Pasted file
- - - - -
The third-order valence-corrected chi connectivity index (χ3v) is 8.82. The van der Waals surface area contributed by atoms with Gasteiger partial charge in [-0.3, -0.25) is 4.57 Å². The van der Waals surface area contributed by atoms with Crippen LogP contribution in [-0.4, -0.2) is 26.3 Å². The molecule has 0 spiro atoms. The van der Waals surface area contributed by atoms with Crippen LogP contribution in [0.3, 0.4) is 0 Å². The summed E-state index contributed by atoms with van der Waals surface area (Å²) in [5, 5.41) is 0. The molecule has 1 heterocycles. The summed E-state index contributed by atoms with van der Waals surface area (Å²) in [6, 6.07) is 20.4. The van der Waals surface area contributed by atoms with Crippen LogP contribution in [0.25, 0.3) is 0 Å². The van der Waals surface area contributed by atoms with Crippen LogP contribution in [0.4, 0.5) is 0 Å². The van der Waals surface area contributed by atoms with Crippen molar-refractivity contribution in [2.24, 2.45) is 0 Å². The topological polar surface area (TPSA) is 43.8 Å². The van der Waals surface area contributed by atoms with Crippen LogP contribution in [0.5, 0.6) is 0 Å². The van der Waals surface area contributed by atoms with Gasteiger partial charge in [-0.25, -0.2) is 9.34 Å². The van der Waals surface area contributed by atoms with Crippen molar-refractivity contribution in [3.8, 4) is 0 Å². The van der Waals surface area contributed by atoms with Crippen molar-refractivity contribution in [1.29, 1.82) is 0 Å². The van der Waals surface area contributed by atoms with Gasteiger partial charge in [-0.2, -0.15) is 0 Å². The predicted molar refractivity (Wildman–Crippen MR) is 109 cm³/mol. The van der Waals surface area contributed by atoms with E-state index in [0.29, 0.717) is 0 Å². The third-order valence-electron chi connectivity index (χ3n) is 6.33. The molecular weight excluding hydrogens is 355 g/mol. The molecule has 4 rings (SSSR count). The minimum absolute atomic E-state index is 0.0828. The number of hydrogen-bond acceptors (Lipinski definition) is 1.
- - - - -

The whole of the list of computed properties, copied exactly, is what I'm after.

The third-order valence-corrected chi connectivity index (χ3v) is 8.82. The van der Waals surface area contributed by atoms with Gasteiger partial charge in [-0.3, -0.25) is 4.57 Å². The van der Waals surface area contributed by atoms with Crippen LogP contribution in [-0.4, -0.2) is 26.3 Å². The molecule has 0 spiro atoms. The van der Waals surface area contributed by atoms with Crippen LogP contribution in [0.3, 0.4) is 0 Å². The summed E-state index contributed by atoms with van der Waals surface area (Å²) in [5, 5.41) is 0. The molecule has 1 heterocycles. The summed E-state index contributed by atoms with van der Waals surface area (Å²) in [6, 6.07) is 20.4. The van der Waals surface area contributed by atoms with Crippen LogP contribution in [0.25, 0.3) is 0 Å². The van der Waals surface area contributed by atoms with Crippen LogP contribution in [0.4, 0.5) is 0 Å². The van der Waals surface area contributed by atoms with Crippen molar-refractivity contribution in [2.24, 2.45) is 0 Å². The topological polar surface area (TPSA) is 43.8 Å². The van der Waals surface area contributed by atoms with Crippen LogP contribution in [0.5, 0.6) is 0 Å². The van der Waals surface area contributed by atoms with Gasteiger partial charge in [-0.25, -0.2) is 9.34 Å². The van der Waals surface area contributed by atoms with Crippen molar-refractivity contribution in [3.8, 4) is 0 Å². The van der Waals surface area contributed by atoms with Crippen molar-refractivity contribution in [1.29, 1.82) is 0 Å². The van der Waals surface area contributed by atoms with Gasteiger partial charge in [-0.2, -0.15) is 0 Å². The predicted molar refractivity (Wildman–Crippen MR) is 109 cm³/mol. The van der Waals surface area contributed by atoms with E-state index in [0.29, 0.717) is 0 Å². The third-order valence-electron chi connectivity index (χ3n) is 6.33. The molecular weight excluding hydrogens is 355 g/mol. The molecule has 4 rings (SSSR count). The minimum absolute atomic E-state index is 0.0828. The number of hydrogen-bond acceptors (Lipinski definition) is 1.